Time-Bomb Program for Prisoners : The county's lax work-furlough program is an invitation to trouble

Small-time drug busts are all too common in urban America these days. But the recent arrests of three San Diegans for possession of narcotics had a troubling twist: the trio was already in custody--sort of.

All three men were residents of a private work-furlough program where they had been sentenced after being convicted of other crimes. One later testified that he escaped detection of his drug use by bribing a program official "to take care of me" when residents were subjected to unannounced drug tests.

Officials at Mid-City Work Furlough, where the three men resided, deny that charge. But obviously something is wrong when investigators in the district attorney's office uncover routine drug use among program residents.

And there have been problems in other facilities, including understandable community outrage when convicted child molesters and violent offenders have landed in programs supposedly reserved for nonviolent criminals.

How can these breakdowns in security occur? All to easily. The three private work-furlough programs in the county are the only ones in the state allowed to operate without law-enforcement supervision. Lacking such oversight, the potential for trouble is enormous.

Other counties insist that privately/run programs operate under the same rigid standards enforced at government-run facilities. That means following strict rules on everything from security to health needs.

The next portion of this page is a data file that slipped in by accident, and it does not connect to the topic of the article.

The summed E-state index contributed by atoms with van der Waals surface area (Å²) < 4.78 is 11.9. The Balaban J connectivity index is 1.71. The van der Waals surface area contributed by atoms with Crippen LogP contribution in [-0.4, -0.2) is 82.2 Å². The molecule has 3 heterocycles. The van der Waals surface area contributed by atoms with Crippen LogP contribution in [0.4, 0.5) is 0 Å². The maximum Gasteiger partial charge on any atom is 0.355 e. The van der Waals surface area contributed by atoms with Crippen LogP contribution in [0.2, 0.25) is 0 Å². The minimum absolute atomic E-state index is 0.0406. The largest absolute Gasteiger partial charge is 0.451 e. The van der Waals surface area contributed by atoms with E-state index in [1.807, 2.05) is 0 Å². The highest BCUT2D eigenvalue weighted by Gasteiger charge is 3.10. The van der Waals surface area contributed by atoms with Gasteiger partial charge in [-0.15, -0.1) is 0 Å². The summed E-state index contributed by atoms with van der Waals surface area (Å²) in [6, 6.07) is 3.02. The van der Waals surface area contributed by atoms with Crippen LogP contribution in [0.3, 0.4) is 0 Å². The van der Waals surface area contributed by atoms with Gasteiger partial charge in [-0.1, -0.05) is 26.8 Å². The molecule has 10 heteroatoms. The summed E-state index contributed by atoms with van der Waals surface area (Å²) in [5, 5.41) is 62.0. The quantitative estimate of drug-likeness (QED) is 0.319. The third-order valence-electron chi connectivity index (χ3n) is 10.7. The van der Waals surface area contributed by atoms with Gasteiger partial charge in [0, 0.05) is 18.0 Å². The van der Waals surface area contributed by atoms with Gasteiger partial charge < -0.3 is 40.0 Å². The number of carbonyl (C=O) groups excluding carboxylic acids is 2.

San Diego County, on the other hand, has allowed the facilities to become--in the words of one top prosecutor--"like felony junior college."

Nobody wants private operators to cut corners for profit, so many counties also subsidize the private efforts. That ensures that access to work-furlough programs isn't a matter of wealth. It's also a prudent investment in a hedge against jail crowding.

But San Diego County is trying to get by on the cheap, routinely using private work-furlough programs to ease the jail crisis while refusing to invest the funds necessary to ensure that the facilities are safe for residents and the public.

Why? Because, say county officials, establishing a monitoring system would be too expensive and possibly lead to liability problems. But other cash-strapped counties found the funds for this critical responsibility. Why can't San Diego County?

The city, which is also suffering a budget crisis, recently found a creative way to hire a work-furlough administrator of its own later this year. Private providers agreed to pay 25 cents a day for every filled bed to cover the cost of monitoring their programs. But it's unclear whether the city administrator will be a law-enforcement officer or someone trained only in code enforcement.

The city deserves credit for at least addressing the problem. But ultimately this is a county responsibility. Countywide standards must be applied so public safety doesn't needlessly vary from community to community.

Officials of at least one program, Pacific Furlough Facility, say they are eager to reach a compromise. That's a start. But comprehensive, regional standards are the goal, not program-by-program negotiations. Cash-strapped or not, the county can't afford to continue shirking its law-enforcement responsibilities until something far worse than drug abuse erupts in one of these facilities.

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